As a foreigner in the United States, one question I've often been asked by newly-met friends has been "What do you find special about America?" I always have a good answer for that question: "Education."

American children have colorful lives while their Chinese peers are locked up in studies. Surprisingly, many of my American friends are not as optimistic about the American system. In fact, they've told me it's the U.S. education system that's problematic and perhaps should learn from the Chinese system.

I see partial truth in this argument. China's education system does produce highly competitive students; but competitiveness isn't always good — especially when it just means acing tests. In that regard, Chinese schools do terribly well. Probably it's because the ultimate goal of most Chinese schools is to gear students up for the National College Entrance Examination. I recently took a look at the math part of its 2014 exam, which started with the easiest question: a, b ∈ R; i is the imaginary unit. If a – i and 2 + bi are complex conjugates, then (a + bi)2 = ? This question immediately brought back my memories of Chinese high school.

Ten years ago, as a high school senior, I attended the morning self-study period at 7 a.m., and then for the most part stayed in the same classroom until 9 p.m. I would study one more hour after returning home, which was far less than some of my classmates. However, this is relatively luxurious compared with the situation that often exists today. A cousin of mine went to a boarding school in which students attended full-day self-study sessions on both Saturday and Sunday. All electronic devices were strictly prohibited, as well as any books other than textbooks. Students caught playing with a phone or reading irrelevant books paid for it — literally, because there was a monetary fine for such misconduct.

And this school, or "the prison" as it was called by the students, was not even close to the top of the heap. A friend of my mother's was recently considering sending her son to a mysterious high school in a small town thousands of miles away from home. That high school, regarded as the biggest exam machine in Asia, offered a particularly torturous staircase to Parnassus to its over 10,000 students per class, complete with a creative calendar consisting of nine days of classes followed by a tenth day of testing. There were no distractions to studies; teachers went so far as to tell students "If somebody writes you a love letter, hand it over to me and I will write him or her a satisfactory response." Many parents quit jobs to accompany their children to a place free of any entertainment, even the Internet. After being subjected to such a system, it would make little sense if students couldn't ace the standardized tests in all subjects.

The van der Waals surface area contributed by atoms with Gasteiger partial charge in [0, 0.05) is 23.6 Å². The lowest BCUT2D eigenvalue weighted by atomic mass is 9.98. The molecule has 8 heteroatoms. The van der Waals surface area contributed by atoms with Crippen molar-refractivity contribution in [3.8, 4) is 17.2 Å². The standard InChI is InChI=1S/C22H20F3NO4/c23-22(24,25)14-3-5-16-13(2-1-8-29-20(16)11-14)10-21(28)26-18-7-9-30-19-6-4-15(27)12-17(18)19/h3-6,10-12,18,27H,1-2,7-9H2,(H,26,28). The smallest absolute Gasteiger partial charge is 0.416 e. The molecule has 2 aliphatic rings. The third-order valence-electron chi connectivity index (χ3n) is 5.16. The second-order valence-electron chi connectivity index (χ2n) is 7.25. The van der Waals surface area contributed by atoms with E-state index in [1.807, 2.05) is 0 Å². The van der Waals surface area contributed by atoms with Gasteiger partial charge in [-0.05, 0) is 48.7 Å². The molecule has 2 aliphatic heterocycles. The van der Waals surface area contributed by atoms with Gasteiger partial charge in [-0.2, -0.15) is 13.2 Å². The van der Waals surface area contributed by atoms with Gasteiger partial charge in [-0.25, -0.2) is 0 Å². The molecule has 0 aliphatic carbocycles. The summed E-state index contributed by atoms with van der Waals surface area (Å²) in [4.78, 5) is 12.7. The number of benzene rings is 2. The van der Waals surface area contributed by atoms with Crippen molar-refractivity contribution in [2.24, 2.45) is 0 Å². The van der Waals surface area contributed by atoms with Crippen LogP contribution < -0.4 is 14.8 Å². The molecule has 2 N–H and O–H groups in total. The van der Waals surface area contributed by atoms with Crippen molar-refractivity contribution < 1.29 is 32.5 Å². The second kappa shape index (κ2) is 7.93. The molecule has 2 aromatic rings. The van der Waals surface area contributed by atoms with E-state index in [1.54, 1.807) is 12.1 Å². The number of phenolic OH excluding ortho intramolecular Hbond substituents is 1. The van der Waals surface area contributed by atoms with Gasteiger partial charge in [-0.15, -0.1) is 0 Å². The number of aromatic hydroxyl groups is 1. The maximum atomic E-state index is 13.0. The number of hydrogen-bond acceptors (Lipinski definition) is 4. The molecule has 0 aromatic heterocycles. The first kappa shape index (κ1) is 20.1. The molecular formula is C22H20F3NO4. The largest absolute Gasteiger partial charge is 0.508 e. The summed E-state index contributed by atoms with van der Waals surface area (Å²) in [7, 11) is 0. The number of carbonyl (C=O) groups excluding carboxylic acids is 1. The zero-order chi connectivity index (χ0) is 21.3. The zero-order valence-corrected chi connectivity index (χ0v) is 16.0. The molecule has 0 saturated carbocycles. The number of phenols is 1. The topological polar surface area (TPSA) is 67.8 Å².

I can't help feeling a certain admiration for the American system when I see kids skiing on mountains or playing football on grassy fields. Moreover, this doesn't mean they are not learning important things in school. In 2013, I volunteered as a panelist at a charter school in the Washington D.C. area, listening to policy proposals developed by students in the 11th grade for Social Security reform. Although it is a difficult problem to say the least, one that's very far from being sorted out by adults, I was amazed by how seriously these students researched the topic and presented their plans. They knew the history and problems of the system, offered suggestions as to what to do, and debated the pros and cons of each plan. Even though the ideas they presented could have easily been found online, their work still exceeded what I expected from high school students. In my years, we would never discuss such kinds of problems unless it had been in the College Entrance Examinations. With kids working on problems like this, the future of America seems to be promising.

America's educational system is like a pair of "cool" parents raising their kids to have fun and follow their passions. Of course, even cool parents may feel a certain amount of anxiety or even guilt when talking with the tiger mother next door. But if typical American children can have an upbringing in which they can "smell the flowers" but still become creative adults, why not just keep the American style?

Xiaohui Wu is an economics doctoral student and teaching assistant at George Washington University. Her email is xiaohui_wu@gwmail.gwu.edu


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